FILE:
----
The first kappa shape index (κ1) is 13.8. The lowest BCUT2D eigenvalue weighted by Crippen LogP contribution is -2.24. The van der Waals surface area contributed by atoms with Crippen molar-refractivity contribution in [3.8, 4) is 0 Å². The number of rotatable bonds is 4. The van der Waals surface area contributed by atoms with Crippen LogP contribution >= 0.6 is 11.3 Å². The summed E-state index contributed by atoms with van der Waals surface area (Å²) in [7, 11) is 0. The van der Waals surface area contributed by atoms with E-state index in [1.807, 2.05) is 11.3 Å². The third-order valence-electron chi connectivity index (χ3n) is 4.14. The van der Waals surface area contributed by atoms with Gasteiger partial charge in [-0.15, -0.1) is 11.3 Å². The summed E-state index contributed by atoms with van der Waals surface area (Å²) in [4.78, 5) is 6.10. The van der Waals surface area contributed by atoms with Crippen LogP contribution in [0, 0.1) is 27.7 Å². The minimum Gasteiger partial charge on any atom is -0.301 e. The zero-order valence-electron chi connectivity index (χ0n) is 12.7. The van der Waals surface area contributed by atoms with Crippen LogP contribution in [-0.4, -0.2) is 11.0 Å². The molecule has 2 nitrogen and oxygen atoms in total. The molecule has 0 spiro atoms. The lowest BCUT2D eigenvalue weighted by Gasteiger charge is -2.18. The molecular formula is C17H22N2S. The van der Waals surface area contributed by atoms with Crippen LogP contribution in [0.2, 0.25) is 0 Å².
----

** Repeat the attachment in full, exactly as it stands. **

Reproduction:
The first kappa shape index (κ1) is 13.8. The lowest BCUT2D eigenvalue weighted by Crippen LogP contribution is -2.24. The van der Waals surface area contributed by atoms with Crippen molar-refractivity contribution in [3.8, 4) is 0 Å². The number of rotatable bonds is 4. The van der Waals surface area contributed by atoms with Crippen LogP contribution >= 0.6 is 11.3 Å². The summed E-state index contributed by atoms with van der Waals surface area (Å²) in [7, 11) is 0. The van der Waals surface area contributed by atoms with E-state index in [1.807, 2.05) is 11.3 Å². The third-order valence-electron chi connectivity index (χ3n) is 4.14. The van der Waals surface area contributed by atoms with Gasteiger partial charge in [-0.15, -0.1) is 11.3 Å². The summed E-state index contributed by atoms with van der Waals surface area (Å²) in [4.78, 5) is 6.10. The van der Waals surface area contributed by atoms with Crippen LogP contribution in [0, 0.1) is 27.7 Å². The minimum Gasteiger partial charge on any atom is -0.301 e. The zero-order valence-electron chi connectivity index (χ0n) is 12.7. The van der Waals surface area contributed by atoms with Crippen LogP contribution in [-0.4, -0.2) is 11.0 Å². The molecule has 2 nitrogen and oxygen atoms in total. The molecule has 0 spiro atoms. The lowest BCUT2D eigenvalue weighted by Gasteiger charge is -2.18. The molecular formula is C17H22N2S. The van der Waals surface area contributed by atoms with Crippen LogP contribution in [0.2, 0.25) is 0 Å².